Furthermore, Russia’s 2014 annexation of Crimea challenged the U.S.-led liberal order, exposing its reluctance to impose more costs beyond economic sanctions. Russia’s military modernization and application of asymmetric tactics have made it more difficult (although not impossible) for the United States to counter Russia through conventional means. Russia’s actions in Ukraine have proven that Russia is capable of capturing and holding territory in Europe. Moreover, Russia’s standing within its traditional sphere of influence has increased—primarily in the Caucasus, Central Asia, and Crimea. A recent survey found that the majority of Crimeans are “happy” to live under Russian rule. Thus, an increase in the relative power of China and Russia—while still not matching that of the U.S—has caused Washington to be more cautious in calculating risks and re-evaluating its relative strengths and weaknesses.

Today, the rapid spread of COVID-19 has further accelerated global dissatisfaction with globalization, leading to a lack of cooperation and compromise. Consequently, the novel coronavirus has also accelerated the imposition of nationalist economic policies. In the heady days of globalization, many would argue that borders were no longer relevant. However, the current reality begs to differ.

Visions of a globalized economy led by the United States have evaporated. Many states are searching for alternative solutions that align with their interests. Unfortunately for them, the COVID-19 pandemic has further cemented U.S. dominance over the international financial system due to the U.S. dollar’s role as a global reserve currency. As the global economy grows more volatile, the demand for dollars increases as investors seek to safeguard their assets through purchases of U.S. treasury bonds. Regardless of the increasing strength of China and Russia, the United States will remain a formidable power for many years to come. Even as the economic balance has tilted in China’s favor, being the world’s biggest exporter and second-largest importer, the U.S. remains an anchor of the global economy. Forty percent of all global transactions are carried out in dollars, while just two percent of transactions are conducted in Chinese RMB.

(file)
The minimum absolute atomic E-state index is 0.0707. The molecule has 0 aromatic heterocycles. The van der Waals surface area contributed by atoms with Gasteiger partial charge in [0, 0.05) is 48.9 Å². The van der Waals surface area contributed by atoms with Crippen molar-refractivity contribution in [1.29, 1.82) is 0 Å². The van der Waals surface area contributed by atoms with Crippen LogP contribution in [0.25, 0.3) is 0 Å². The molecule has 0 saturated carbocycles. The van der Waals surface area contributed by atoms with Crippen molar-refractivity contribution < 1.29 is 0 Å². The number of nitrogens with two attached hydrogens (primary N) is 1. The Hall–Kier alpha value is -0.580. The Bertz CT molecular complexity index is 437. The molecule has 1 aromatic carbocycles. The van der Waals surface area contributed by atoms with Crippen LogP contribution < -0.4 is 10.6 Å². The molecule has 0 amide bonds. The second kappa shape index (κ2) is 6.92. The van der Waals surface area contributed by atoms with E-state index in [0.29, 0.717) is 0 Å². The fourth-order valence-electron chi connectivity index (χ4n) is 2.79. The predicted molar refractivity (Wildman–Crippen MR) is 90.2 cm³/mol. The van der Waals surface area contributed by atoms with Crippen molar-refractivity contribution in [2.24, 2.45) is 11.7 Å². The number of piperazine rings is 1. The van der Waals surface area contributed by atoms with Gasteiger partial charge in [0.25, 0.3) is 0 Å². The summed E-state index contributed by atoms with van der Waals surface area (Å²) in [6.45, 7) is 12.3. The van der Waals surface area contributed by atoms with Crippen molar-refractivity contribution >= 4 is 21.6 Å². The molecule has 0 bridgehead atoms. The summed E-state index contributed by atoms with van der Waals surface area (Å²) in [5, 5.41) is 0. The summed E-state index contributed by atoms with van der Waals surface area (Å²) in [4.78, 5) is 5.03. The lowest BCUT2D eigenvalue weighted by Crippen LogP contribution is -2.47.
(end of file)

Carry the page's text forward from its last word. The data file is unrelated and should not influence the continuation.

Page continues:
Furthermore, U.S.-led international economic institutions are still a driving force in global trade. In contrast, Chinese and European institutions have not been successful in presenting a viable alternative to existing U.S.-led institutions and the dollar. Furthermore, the U.S still possesses an unparalleled naval presence, which provides it with the power to regulate, maintain, and choke any of the global sea-supply chains.

While the U.S. will maintain several advantages over its rivals, despite its diminishing relative power, the COVID-19 pandemic has laid bare the faults of a globalized system. The world will likely return to an order defined by great power spheres of influence, as great power competition returns in earnest. With an acceleration of de-globalization and growing discontent with U.S. hegemony, the U.S. should show restraint in its foreign policy, rather than doubling down on the failed strategies of the past.

Hashim Abid

Hashim Abid is a political analyst and researcher with a degree in International Relations from the London School of Economics.